George Charles de Hevesy - Co-discoverer of hafnium element

George Charles de Hevesy - Co-discoverer of hafnium element

Category : Personalities
Published by : Data Research Analyst, Worldofchemicals.com

Biography & Contributions

George Charles de Hevesy Hungarian radiochemist and Nobel laureate was born on August 01, 1885 – died on July 05, 1966. Hevesy was recognized for his development of radioactive tracers to study chemical processes such as in the metabolism of animals. He was the co-discoverer of the hafnium element.

He predicted the existence of a chemical element with 72 protons. In the year of 1923, along with Dutch physicist Dirk Coster he discovered this element, hafnium radioactive element. In the same year he made the first use of isotopes as tracers in studying chemical processes, leading to development of the radioactive tracer technique.

In 1923, Hevesy published the first study on the use of the naturally radioactive 212Pb as radioactive tracer to follow the absorption and translocation in the roots, stems and leaves of Vicia faba. He developed the X-ray fluorescence analytical method, and discovered the Samarium alpha-ray.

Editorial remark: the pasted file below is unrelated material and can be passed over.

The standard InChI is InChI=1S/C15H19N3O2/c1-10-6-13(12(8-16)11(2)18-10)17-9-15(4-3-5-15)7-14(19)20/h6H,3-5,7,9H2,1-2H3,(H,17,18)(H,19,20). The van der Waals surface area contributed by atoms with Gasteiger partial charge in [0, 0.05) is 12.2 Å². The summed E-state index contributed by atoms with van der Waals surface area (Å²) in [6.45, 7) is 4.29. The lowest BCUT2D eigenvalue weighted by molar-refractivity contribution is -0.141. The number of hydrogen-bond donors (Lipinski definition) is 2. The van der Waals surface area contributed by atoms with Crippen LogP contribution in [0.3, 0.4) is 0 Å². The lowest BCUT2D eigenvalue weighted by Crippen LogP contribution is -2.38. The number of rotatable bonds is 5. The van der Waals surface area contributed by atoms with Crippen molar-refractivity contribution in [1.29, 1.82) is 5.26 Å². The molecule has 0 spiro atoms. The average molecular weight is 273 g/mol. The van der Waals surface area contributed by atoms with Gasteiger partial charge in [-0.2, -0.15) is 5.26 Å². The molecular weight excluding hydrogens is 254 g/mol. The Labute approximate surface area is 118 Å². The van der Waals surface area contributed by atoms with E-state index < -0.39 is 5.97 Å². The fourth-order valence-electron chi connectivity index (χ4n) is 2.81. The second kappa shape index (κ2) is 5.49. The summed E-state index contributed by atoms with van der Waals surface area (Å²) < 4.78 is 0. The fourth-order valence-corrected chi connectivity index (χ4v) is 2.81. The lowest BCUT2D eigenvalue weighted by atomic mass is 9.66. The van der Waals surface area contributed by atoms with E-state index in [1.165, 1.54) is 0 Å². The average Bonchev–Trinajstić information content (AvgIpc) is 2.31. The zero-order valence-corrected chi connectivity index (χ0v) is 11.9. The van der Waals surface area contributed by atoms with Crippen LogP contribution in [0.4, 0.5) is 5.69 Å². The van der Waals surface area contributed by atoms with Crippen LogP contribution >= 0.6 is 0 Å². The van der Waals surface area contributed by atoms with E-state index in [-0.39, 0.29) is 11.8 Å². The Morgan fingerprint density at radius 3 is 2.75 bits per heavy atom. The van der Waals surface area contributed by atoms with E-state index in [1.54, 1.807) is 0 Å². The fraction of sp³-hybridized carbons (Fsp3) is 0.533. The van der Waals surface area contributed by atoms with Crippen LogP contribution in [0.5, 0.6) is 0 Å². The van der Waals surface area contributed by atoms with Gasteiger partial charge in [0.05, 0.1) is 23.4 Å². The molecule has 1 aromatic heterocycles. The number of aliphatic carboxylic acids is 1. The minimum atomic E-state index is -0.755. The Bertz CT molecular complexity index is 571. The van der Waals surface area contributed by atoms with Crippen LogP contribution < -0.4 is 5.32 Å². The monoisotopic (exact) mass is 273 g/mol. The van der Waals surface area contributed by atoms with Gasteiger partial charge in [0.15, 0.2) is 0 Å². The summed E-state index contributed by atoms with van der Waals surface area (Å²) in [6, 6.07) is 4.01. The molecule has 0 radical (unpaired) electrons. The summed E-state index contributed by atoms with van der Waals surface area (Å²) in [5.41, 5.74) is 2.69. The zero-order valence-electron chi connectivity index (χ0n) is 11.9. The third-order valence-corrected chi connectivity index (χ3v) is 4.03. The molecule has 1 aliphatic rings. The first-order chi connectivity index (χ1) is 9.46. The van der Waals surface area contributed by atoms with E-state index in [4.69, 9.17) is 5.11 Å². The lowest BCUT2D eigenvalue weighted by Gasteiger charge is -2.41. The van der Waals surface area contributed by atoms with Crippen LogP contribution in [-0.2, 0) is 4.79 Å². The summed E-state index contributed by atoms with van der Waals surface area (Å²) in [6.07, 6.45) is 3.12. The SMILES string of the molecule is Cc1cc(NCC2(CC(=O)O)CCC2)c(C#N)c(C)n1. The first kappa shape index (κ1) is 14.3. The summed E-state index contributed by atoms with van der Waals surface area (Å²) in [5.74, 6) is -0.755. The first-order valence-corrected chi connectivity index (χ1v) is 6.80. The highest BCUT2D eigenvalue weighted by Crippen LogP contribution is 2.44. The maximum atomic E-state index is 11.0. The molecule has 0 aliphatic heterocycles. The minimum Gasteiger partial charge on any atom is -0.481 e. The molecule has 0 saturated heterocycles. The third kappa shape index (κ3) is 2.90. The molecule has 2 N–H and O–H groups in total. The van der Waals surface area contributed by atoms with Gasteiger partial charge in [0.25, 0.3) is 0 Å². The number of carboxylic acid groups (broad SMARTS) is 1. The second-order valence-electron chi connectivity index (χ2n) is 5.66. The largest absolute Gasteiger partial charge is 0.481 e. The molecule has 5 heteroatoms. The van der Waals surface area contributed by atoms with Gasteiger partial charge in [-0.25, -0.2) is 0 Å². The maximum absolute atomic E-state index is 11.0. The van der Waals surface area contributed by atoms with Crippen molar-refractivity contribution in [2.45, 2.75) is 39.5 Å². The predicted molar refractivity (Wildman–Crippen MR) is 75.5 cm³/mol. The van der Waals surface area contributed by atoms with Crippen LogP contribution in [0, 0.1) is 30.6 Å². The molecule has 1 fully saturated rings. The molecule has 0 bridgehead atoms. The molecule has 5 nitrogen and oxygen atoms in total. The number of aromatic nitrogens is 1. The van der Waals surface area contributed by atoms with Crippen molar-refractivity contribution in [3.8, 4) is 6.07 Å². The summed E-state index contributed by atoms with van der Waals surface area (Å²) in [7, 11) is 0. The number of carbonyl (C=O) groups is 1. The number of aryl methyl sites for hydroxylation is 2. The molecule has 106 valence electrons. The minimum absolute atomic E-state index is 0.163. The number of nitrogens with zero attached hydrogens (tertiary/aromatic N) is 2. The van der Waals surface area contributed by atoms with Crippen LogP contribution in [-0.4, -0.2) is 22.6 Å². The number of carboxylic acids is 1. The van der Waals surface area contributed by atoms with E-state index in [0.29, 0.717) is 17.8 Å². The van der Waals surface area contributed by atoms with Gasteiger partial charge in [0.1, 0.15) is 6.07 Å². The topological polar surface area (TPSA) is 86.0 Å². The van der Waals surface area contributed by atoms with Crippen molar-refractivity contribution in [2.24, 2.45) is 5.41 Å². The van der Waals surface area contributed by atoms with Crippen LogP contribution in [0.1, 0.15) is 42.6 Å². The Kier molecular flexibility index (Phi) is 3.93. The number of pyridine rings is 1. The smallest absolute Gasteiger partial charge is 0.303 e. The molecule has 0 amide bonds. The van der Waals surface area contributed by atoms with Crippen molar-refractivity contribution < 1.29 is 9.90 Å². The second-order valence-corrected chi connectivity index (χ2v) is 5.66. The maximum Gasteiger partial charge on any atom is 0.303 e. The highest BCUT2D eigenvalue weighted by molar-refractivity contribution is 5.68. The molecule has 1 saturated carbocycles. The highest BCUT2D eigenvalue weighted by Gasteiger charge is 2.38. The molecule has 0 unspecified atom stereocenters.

Hafnium Element Details

Hafnium is a chemical element with the symbol Hf and atomic number 72 and having physical properties like lustrous, silvery gray, tetravalent transition metal, hafnium chemically resembles zirconium and is found in zirconium minerals. Its existence was predicted by Dmitri Mendeleev in 1869.

Hafnium's large neutron capture cross-section makes it a good material for neutron absorption in control rods in nuclear power plants. Hafnium is used in iron, titanium, niobium, tantalum, and other metal alloys.

Hafnium is estimated to make up about 5.8 ppm of the Earth's upper crust by mass. It does not exist as a free element in nature, but is found combined in solid solution with zirconium in natural zirconium compounds.

What are radioactive tracers?

Radioactive tracer is also termed as radioactive label is a chemical compound in which one or more atoms have been replaced by a radioisotope so by virtue of its radioactive decay it can be used to explore the mechanism of chemical reactions by tracing the path that the radioisotope follows from reactants to products.

Radioactive tracers are also used to determine the location of fractures created by hydraulic fracturing in natural gas production. Radioactive tracers form the basis of a variety of imaging systems, such as, PET scans, SPECT scans and technetium scans. Radiocarbon dating uses the naturally occurring carbon-14 isotope as an isotopic label.

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